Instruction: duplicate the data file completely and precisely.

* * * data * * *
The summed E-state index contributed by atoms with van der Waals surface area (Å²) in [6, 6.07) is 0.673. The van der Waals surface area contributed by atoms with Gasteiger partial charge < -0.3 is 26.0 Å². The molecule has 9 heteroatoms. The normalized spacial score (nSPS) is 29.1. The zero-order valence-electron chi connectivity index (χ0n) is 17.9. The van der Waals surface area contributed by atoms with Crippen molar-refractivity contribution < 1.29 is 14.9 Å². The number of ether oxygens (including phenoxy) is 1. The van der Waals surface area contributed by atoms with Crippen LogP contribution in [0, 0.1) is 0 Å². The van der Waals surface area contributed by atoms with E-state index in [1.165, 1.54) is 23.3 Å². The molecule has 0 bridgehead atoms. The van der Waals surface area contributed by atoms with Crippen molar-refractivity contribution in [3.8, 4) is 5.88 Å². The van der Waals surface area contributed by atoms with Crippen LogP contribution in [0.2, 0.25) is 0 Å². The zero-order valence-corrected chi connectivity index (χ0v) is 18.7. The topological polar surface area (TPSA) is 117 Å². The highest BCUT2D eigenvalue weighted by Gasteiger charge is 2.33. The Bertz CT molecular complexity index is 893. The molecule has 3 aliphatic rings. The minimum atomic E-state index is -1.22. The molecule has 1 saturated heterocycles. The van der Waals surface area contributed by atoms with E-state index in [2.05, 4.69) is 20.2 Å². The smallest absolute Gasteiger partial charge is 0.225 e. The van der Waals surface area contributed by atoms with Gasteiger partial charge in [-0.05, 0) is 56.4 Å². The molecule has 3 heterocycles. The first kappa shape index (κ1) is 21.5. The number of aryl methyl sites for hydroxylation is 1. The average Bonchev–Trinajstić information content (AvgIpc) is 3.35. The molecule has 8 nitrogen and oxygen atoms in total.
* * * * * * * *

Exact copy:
The summed E-state index contributed by atoms with van der Waals surface area (Å²) in [6, 6.07) is 0.673. The van der Waals surface area contributed by atoms with Gasteiger partial charge < -0.3 is 26.0 Å². The molecule has 9 heteroatoms. The normalized spacial score (nSPS) is 29.1. The zero-order valence-electron chi connectivity index (χ0n) is 17.9. The van der Waals surface area contributed by atoms with Crippen molar-refractivity contribution < 1.29 is 14.9 Å². The number of ether oxygens (including phenoxy) is 1. The van der Waals surface area contributed by atoms with Crippen LogP contribution in [0, 0.1) is 0 Å². The van der Waals surface area contributed by atoms with E-state index in [1.165, 1.54) is 23.3 Å². The molecule has 0 bridgehead atoms. The van der Waals surface area contributed by atoms with Crippen molar-refractivity contribution in [3.8, 4) is 5.88 Å². The van der Waals surface area contributed by atoms with Crippen LogP contribution in [0.2, 0.25) is 0 Å². The zero-order valence-corrected chi connectivity index (χ0v) is 18.7. The topological polar surface area (TPSA) is 117 Å². The highest BCUT2D eigenvalue weighted by Gasteiger charge is 2.33. The Bertz CT molecular complexity index is 893. The molecule has 3 aliphatic rings. The minimum atomic E-state index is -1.22. The molecule has 1 saturated heterocycles. The van der Waals surface area contributed by atoms with E-state index in [2.05, 4.69) is 20.2 Å². The smallest absolute Gasteiger partial charge is 0.225 e. The van der Waals surface area contributed by atoms with Gasteiger partial charge in [-0.05, 0) is 56.4 Å². The molecule has 3 heterocycles. The first kappa shape index (κ1) is 21.5. The number of aryl methyl sites for hydroxylation is 1. The average Bonchev–Trinajstić information content (AvgIpc) is 3.35. The molecule has 8 nitrogen and oxygen atoms in total.